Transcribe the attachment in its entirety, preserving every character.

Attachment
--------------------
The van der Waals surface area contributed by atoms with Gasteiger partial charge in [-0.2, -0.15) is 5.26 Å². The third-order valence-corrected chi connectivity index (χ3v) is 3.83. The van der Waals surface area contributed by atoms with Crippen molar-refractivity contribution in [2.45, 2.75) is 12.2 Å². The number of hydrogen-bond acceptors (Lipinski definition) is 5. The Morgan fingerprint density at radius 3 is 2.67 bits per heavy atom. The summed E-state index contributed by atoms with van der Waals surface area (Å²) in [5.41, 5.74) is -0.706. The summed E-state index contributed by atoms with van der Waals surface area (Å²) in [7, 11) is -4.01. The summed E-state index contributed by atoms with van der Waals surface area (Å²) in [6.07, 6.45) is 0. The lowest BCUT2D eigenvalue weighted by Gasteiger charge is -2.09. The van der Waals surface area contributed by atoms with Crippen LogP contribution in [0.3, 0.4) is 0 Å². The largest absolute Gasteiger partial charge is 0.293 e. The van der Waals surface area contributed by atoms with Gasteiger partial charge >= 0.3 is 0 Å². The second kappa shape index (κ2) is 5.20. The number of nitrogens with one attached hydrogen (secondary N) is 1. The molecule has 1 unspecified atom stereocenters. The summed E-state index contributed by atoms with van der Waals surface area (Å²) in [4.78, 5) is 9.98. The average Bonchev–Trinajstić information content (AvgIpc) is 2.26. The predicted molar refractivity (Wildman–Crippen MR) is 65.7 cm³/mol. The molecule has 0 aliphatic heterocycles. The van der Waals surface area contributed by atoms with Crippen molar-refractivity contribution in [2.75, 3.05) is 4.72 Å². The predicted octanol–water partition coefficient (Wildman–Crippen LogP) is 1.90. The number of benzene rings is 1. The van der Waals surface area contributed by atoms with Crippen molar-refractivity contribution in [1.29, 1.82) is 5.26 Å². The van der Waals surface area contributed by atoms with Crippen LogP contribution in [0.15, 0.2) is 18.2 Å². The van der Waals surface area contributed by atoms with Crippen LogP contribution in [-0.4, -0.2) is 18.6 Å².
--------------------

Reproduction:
The van der Waals surface area contributed by atoms with Gasteiger partial charge in [-0.2, -0.15) is 5.26 Å². The third-order valence-corrected chi connectivity index (χ3v) is 3.83. The van der Waals surface area contributed by atoms with Crippen molar-refractivity contribution in [2.45, 2.75) is 12.2 Å². The number of hydrogen-bond acceptors (Lipinski definition) is 5. The Morgan fingerprint density at radius 3 is 2.67 bits per heavy atom. The summed E-state index contributed by atoms with van der Waals surface area (Å²) in [5.41, 5.74) is -0.706. The summed E-state index contributed by atoms with van der Waals surface area (Å²) in [7, 11) is -4.01. The summed E-state index contributed by atoms with van der Waals surface area (Å²) in [6.07, 6.45) is 0. The lowest BCUT2D eigenvalue weighted by Gasteiger charge is -2.09. The van der Waals surface area contributed by atoms with Crippen LogP contribution in [0.3, 0.4) is 0 Å². The largest absolute Gasteiger partial charge is 0.293 e. The van der Waals surface area contributed by atoms with Gasteiger partial charge >= 0.3 is 0 Å². The second kappa shape index (κ2) is 5.20. The number of nitrogens with one attached hydrogen (secondary N) is 1. The molecule has 1 unspecified atom stereocenters. The summed E-state index contributed by atoms with van der Waals surface area (Å²) in [4.78, 5) is 9.98. The average Bonchev–Trinajstić information content (AvgIpc) is 2.26. The predicted molar refractivity (Wildman–Crippen MR) is 65.7 cm³/mol. The molecule has 0 aliphatic heterocycles. The van der Waals surface area contributed by atoms with Crippen molar-refractivity contribution in [2.75, 3.05) is 4.72 Å². The predicted octanol–water partition coefficient (Wildman–Crippen LogP) is 1.90. The number of benzene rings is 1. The van der Waals surface area contributed by atoms with Crippen molar-refractivity contribution in [1.29, 1.82) is 5.26 Å². The van der Waals surface area contributed by atoms with Crippen LogP contribution in [0.15, 0.2) is 18.2 Å². The van der Waals surface area contributed by atoms with Crippen LogP contribution in [-0.4, -0.2) is 18.6 Å².